Since the depths of winter have descended on the Williams College campus, the college administration has made major changes to the campus salting policies. President Maud Mandel wasted no time in assembling a Committee for the Salting of Streets, Sidewalks, and Stairs. “We put student safety first. So when it began to get cold outside, I knew it was time for a change. Immediately, I rolled out a change for college employees to switch from the Summertime Salting Guidelines, to the Wintertime Salting Guidelines. This means we will put salt on the ground now. We do not put salt on the ground in the summer. We do put salt on the ground in the winter. That’s The Williams Difference.” Mandel stated.
We at the Haystack conducted a number of student surveys regarding the change in salt policies and have compiled our results.
First, we uncovered a correlation between the amount of salt distributed and the amount of student wipe-outs per day:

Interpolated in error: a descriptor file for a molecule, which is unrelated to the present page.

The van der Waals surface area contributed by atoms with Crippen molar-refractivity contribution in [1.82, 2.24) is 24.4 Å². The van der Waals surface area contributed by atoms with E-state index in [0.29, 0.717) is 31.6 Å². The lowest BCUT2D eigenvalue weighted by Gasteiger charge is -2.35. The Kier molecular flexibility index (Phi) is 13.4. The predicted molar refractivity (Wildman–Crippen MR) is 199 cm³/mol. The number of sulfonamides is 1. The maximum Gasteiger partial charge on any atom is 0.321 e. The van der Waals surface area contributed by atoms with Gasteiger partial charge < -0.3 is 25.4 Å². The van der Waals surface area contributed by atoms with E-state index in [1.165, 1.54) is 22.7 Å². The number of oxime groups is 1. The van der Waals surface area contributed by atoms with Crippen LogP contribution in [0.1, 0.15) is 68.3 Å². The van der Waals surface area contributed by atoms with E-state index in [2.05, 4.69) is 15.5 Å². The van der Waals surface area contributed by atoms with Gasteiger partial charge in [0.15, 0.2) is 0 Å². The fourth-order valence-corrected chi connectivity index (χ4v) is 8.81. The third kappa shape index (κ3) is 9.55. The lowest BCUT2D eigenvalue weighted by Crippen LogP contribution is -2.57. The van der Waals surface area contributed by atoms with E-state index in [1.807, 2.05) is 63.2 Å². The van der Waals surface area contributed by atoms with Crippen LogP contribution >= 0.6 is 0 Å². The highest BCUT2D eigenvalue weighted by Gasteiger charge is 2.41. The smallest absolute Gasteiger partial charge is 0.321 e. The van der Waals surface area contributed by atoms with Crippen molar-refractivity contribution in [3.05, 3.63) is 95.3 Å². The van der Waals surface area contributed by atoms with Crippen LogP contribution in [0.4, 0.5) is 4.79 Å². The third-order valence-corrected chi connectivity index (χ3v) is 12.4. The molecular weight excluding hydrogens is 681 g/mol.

We have no data collected for 100% salt. The college would not fund our proposed plan of replacing all sidewalks with blocks of salt. We are pursuing other means of funding.
Next, we found that higher salt levels led to less fear surrounding the concept of stairs.
We again have no data on 100% Salt stairs as the college also rejected our funding request to build stairs made completely of salt. It is easily seen that the salt levels have no effect on the fear of indoor stairs. It should not go unnoticed that less than 1% of students fear indoor stairs regardless of salt percentage. It is important to keep this population in mind when viewing outdoor stair data.
We asked students to rate the tastiness of their shoes across variable salt percentages, and then asked to compare the tastiness between shoes that have walked on Summer Salt Guidelines vs Winter Salt Guidelines.
Lastly, we collected data regarding the spillage of snar smoothies around campus.
Salt was found to have no effect. We predict that given the chance to test 100% Salt (funds pending), 100 percent of smoothies will be thrown at the side of your dorm with the fervor of a drunk, angry little league pitcher.